Not a single kid even thought of telling a teacher who the culprit was, being caned was one thing, being beaten to a pulp by one of these strapping farm boys was another. The punishment for being caught fighting, even if you were an innocent victim of a bully, was to stand holding buckets with just enough water that you could hold them up, arms horizontal to the ground where you were expected to stand in the blazing sun for an hour without lowering the buckets. If your arms dropped too far out of the horizontal, your shoulders would feel the bite of a cane, two wonderful punishments in one

Lots of Hugs and more,

Peggy-Sven

P.S. TBH was the car registration plates of the town, which stood for To Bloody Hot.

A Last Christmas As A Family

Image

At the beginning of the year my father had set a challenge for my sister and I, if we finished in the top three of our respective classes we would receive a portable radio as a prize, the prize to take the form of our Christmas presents. Well Karen was top of her class, I managed only fifth. So when Christmas arrived Karen received her portable radio, I nothing as I had not fulfilled the terms of the challenge.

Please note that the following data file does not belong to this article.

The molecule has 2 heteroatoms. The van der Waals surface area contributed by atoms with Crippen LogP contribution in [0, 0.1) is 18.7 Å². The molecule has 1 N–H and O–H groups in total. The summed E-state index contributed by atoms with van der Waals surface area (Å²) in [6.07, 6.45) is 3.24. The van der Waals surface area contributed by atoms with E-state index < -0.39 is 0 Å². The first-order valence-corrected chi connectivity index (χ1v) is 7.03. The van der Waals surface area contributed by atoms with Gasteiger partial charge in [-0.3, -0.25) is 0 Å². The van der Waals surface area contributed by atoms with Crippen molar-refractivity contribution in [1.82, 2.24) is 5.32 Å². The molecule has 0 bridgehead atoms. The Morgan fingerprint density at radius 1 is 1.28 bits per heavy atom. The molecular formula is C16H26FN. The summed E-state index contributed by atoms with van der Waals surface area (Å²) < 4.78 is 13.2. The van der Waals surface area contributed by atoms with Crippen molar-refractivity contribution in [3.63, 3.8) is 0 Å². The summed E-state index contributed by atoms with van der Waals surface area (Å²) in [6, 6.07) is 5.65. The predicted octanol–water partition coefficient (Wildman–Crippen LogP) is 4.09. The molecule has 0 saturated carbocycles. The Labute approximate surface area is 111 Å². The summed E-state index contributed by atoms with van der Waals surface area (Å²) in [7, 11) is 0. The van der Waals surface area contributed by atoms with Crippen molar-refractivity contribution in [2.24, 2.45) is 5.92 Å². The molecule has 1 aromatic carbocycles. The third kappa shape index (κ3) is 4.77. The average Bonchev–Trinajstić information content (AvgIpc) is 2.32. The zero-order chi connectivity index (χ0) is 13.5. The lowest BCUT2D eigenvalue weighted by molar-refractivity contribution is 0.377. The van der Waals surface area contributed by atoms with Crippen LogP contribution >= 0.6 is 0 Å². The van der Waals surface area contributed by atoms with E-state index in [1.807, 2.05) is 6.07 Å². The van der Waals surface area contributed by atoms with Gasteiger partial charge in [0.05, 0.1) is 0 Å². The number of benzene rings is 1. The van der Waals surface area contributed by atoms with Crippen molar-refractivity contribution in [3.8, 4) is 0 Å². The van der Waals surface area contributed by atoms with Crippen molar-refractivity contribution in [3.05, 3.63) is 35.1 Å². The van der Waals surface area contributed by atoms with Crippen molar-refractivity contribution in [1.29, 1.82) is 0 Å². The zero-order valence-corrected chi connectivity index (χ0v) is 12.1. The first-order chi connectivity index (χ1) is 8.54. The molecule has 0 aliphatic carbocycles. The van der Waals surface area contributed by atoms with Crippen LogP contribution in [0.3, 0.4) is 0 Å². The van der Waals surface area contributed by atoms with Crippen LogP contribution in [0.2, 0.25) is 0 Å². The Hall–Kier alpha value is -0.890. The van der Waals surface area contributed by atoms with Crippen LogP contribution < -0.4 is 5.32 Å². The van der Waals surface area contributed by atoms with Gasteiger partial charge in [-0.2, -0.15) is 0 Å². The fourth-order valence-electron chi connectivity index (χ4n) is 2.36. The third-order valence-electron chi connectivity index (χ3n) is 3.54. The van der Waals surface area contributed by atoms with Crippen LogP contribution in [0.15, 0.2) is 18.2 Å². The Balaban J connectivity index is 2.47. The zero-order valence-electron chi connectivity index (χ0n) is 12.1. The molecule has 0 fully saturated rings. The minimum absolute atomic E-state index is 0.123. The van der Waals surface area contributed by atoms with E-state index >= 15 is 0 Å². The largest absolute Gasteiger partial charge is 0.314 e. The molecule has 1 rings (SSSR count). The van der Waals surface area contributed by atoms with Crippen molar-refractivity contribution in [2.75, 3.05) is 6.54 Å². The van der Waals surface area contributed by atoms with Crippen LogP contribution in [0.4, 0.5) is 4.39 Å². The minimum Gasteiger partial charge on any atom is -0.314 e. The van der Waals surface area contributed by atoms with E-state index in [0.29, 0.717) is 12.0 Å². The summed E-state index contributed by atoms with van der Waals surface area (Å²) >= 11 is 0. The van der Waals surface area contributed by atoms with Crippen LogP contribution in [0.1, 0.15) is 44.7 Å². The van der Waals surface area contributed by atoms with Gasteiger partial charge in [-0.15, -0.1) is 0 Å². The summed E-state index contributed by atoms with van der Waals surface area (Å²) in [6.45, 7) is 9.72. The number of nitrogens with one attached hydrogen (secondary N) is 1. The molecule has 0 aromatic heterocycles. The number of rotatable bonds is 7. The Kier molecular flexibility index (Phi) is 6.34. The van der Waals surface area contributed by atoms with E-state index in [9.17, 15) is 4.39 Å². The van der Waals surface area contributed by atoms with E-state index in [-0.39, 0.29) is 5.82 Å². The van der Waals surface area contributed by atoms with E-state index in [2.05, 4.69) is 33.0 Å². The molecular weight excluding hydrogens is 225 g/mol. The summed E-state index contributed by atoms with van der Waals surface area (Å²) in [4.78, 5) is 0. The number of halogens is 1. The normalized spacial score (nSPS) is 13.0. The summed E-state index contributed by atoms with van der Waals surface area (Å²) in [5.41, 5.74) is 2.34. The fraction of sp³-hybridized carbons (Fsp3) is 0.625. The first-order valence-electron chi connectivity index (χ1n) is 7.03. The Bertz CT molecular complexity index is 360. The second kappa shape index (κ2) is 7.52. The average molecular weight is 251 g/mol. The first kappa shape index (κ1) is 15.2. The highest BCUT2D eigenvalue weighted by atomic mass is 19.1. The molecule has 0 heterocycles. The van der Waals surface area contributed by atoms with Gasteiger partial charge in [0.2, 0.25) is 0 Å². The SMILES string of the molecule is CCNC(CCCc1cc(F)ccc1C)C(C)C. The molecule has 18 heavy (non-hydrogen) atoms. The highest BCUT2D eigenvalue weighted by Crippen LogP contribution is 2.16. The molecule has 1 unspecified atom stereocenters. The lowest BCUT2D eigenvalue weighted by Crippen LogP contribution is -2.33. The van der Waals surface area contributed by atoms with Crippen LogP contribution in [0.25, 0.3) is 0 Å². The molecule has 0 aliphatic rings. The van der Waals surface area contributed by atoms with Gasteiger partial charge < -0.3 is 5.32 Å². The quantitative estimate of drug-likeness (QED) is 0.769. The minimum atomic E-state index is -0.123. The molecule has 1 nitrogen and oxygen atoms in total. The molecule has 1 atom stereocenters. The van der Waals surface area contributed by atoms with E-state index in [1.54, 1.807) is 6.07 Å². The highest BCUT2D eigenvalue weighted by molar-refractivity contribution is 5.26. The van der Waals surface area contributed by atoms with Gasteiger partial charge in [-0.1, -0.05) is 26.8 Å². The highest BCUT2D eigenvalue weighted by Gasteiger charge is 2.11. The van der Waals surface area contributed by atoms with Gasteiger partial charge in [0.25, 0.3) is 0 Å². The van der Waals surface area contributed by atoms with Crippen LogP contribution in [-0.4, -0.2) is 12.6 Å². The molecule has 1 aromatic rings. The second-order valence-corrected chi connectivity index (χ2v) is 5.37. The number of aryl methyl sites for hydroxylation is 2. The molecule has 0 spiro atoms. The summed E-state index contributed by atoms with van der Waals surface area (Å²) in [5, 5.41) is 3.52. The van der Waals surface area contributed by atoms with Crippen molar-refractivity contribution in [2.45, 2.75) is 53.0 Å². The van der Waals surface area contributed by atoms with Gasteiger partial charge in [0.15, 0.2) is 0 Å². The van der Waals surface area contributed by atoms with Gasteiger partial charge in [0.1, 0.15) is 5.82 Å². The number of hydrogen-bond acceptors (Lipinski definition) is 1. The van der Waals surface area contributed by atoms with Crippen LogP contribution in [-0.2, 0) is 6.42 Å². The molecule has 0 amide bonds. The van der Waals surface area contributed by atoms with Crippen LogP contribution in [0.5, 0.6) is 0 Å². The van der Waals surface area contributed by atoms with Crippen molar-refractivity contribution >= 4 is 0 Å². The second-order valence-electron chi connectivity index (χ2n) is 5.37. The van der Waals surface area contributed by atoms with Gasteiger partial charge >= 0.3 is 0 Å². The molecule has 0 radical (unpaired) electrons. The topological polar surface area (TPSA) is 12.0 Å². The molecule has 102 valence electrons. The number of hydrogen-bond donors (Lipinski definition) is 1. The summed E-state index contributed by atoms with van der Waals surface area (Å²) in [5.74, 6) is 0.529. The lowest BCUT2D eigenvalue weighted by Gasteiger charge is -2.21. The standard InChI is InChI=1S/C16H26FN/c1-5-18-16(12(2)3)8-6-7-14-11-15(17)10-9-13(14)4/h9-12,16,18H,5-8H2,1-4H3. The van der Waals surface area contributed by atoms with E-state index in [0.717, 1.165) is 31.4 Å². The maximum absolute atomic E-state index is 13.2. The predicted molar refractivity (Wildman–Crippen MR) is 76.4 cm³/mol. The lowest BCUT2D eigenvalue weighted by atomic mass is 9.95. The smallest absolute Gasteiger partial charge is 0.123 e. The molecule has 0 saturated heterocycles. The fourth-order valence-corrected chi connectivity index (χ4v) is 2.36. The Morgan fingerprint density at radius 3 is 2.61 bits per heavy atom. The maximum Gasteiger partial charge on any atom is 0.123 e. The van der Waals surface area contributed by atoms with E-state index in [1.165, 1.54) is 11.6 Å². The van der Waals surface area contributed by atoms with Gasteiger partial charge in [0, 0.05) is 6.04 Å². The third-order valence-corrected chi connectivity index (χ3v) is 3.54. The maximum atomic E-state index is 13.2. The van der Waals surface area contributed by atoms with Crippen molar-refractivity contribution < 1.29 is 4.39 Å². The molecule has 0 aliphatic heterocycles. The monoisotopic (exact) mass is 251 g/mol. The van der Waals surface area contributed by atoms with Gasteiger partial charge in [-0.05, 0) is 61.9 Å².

We were to have one more Christmas together years later, but it would never be the same as those Christmas’ that we shared during our youth. I was informed on Christmas that a school had been chosen for me for the new academic year as my inclusion in the convent was always until the end of standard two. I was to attend a school by the name of Barberton Primary, a co-ed and duel medium school in Barberton. Duel medium meaning the school taught in both English and Afrikaans. It was also a boarding school. My father thought this was a good idea as having attended a girls school I needed toughening up and Barberton was the perfect place to do just that.

The one good thing that happened near the end of the year was that my father had opened a new business by the name of Springbok Office Supplies (1968) and that he was sure he had learned from his mistakes and this new version would be bigger and far stronger than the last business, even though he was down to a single branch again, operating from the same premises.

Lots of Hugs and more,

Peggy-Sven

Lost Keys, Friends Found

Image

The second was the loss of the Mercedes car keys. It happened just a few days before my parents returned from wherever they had gone to.